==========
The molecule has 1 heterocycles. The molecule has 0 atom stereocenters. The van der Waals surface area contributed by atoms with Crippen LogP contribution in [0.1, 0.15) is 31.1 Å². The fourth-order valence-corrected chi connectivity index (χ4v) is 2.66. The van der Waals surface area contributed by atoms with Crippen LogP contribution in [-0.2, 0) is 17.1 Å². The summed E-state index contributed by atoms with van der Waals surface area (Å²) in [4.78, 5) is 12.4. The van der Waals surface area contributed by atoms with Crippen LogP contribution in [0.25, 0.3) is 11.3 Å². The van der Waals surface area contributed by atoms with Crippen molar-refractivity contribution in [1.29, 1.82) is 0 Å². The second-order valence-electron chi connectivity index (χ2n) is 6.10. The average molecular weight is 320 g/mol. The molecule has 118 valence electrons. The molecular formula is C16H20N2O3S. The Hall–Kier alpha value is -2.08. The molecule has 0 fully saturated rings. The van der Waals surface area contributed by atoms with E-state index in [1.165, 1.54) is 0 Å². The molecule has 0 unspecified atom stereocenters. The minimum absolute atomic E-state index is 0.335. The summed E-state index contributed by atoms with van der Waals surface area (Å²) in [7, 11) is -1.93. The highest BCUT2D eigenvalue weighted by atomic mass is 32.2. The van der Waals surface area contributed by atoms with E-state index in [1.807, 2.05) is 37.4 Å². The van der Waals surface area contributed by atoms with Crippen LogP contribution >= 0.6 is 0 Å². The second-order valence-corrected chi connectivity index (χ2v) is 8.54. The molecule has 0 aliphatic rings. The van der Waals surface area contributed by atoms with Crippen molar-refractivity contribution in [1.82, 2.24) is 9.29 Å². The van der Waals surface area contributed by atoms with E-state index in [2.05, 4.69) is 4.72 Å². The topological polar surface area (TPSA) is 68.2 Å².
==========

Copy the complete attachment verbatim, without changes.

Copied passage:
The molecule has 1 heterocycles. The molecule has 0 atom stereocenters. The van der Waals surface area contributed by atoms with Crippen LogP contribution in [0.1, 0.15) is 31.1 Å². The fourth-order valence-corrected chi connectivity index (χ4v) is 2.66. The van der Waals surface area contributed by atoms with Crippen LogP contribution in [-0.2, 0) is 17.1 Å². The summed E-state index contributed by atoms with van der Waals surface area (Å²) in [4.78, 5) is 12.4. The van der Waals surface area contributed by atoms with Crippen LogP contribution in [0.25, 0.3) is 11.3 Å². The van der Waals surface area contributed by atoms with Crippen molar-refractivity contribution in [1.29, 1.82) is 0 Å². The second-order valence-electron chi connectivity index (χ2n) is 6.10. The average molecular weight is 320 g/mol. The molecule has 118 valence electrons. The molecular formula is C16H20N2O3S. The Hall–Kier alpha value is -2.08. The molecule has 0 fully saturated rings. The van der Waals surface area contributed by atoms with E-state index in [1.165, 1.54) is 0 Å². The molecule has 0 unspecified atom stereocenters. The minimum absolute atomic E-state index is 0.335. The summed E-state index contributed by atoms with van der Waals surface area (Å²) in [7, 11) is -1.93. The highest BCUT2D eigenvalue weighted by atomic mass is 32.2. The van der Waals surface area contributed by atoms with E-state index in [1.807, 2.05) is 37.4 Å². The van der Waals surface area contributed by atoms with Crippen LogP contribution >= 0.6 is 0 Å². The second-order valence-corrected chi connectivity index (χ2v) is 8.54. The molecule has 0 aliphatic rings. The van der Waals surface area contributed by atoms with Crippen molar-refractivity contribution in [1.82, 2.24) is 9.29 Å². The van der Waals surface area contributed by atoms with E-state index in [2.05, 4.69) is 4.72 Å². The topological polar surface area (TPSA) is 68.2 Å².